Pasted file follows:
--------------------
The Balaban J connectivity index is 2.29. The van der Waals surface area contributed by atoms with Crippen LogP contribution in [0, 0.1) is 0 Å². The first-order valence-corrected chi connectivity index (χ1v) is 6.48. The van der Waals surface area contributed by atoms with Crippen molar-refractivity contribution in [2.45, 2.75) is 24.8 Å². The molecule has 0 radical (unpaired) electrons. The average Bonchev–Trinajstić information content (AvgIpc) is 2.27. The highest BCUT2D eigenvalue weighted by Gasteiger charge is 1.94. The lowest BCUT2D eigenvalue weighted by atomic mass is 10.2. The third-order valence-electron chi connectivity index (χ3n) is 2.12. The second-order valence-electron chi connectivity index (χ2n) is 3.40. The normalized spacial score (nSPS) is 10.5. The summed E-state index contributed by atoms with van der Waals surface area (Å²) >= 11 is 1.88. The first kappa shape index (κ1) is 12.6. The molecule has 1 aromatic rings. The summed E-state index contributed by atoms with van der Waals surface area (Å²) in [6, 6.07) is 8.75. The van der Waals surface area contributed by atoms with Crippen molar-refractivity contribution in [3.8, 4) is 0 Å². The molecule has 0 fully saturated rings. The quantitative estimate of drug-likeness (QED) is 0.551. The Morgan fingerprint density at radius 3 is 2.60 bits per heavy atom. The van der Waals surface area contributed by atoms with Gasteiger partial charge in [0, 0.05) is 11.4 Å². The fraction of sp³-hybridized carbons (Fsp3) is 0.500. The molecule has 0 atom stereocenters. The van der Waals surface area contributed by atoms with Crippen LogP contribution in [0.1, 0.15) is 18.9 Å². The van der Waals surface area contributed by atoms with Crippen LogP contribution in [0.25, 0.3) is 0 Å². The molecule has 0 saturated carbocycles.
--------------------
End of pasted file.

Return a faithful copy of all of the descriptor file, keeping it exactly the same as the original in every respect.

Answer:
The Balaban J connectivity index is 2.29. The van der Waals surface area contributed by atoms with Crippen LogP contribution in [0, 0.1) is 0 Å². The first-order valence-corrected chi connectivity index (χ1v) is 6.48. The van der Waals surface area contributed by atoms with Crippen molar-refractivity contribution in [2.45, 2.75) is 24.8 Å². The molecule has 0 radical (unpaired) electrons. The average Bonchev–Trinajstić information content (AvgIpc) is 2.27. The highest BCUT2D eigenvalue weighted by Gasteiger charge is 1.94. The lowest BCUT2D eigenvalue weighted by atomic mass is 10.2. The third-order valence-electron chi connectivity index (χ3n) is 2.12. The second-order valence-electron chi connectivity index (χ2n) is 3.40. The normalized spacial score (nSPS) is 10.5. The summed E-state index contributed by atoms with van der Waals surface area (Å²) >= 11 is 1.88. The first kappa shape index (κ1) is 12.6. The molecule has 1 aromatic rings. The summed E-state index contributed by atoms with van der Waals surface area (Å²) in [6, 6.07) is 8.75. The van der Waals surface area contributed by atoms with Crippen molar-refractivity contribution in [3.8, 4) is 0 Å². The molecule has 0 fully saturated rings. The quantitative estimate of drug-likeness (QED) is 0.551. The Morgan fingerprint density at radius 3 is 2.60 bits per heavy atom. The van der Waals surface area contributed by atoms with Gasteiger partial charge in [0, 0.05) is 11.4 Å². The fraction of sp³-hybridized carbons (Fsp3) is 0.500. The molecule has 0 atom stereocenters. The van der Waals surface area contributed by atoms with Crippen LogP contribution in [0.1, 0.15) is 18.9 Å². The van der Waals surface area contributed by atoms with Crippen LogP contribution in [0.25, 0.3) is 0 Å². The molecule has 0 saturated carbocycles.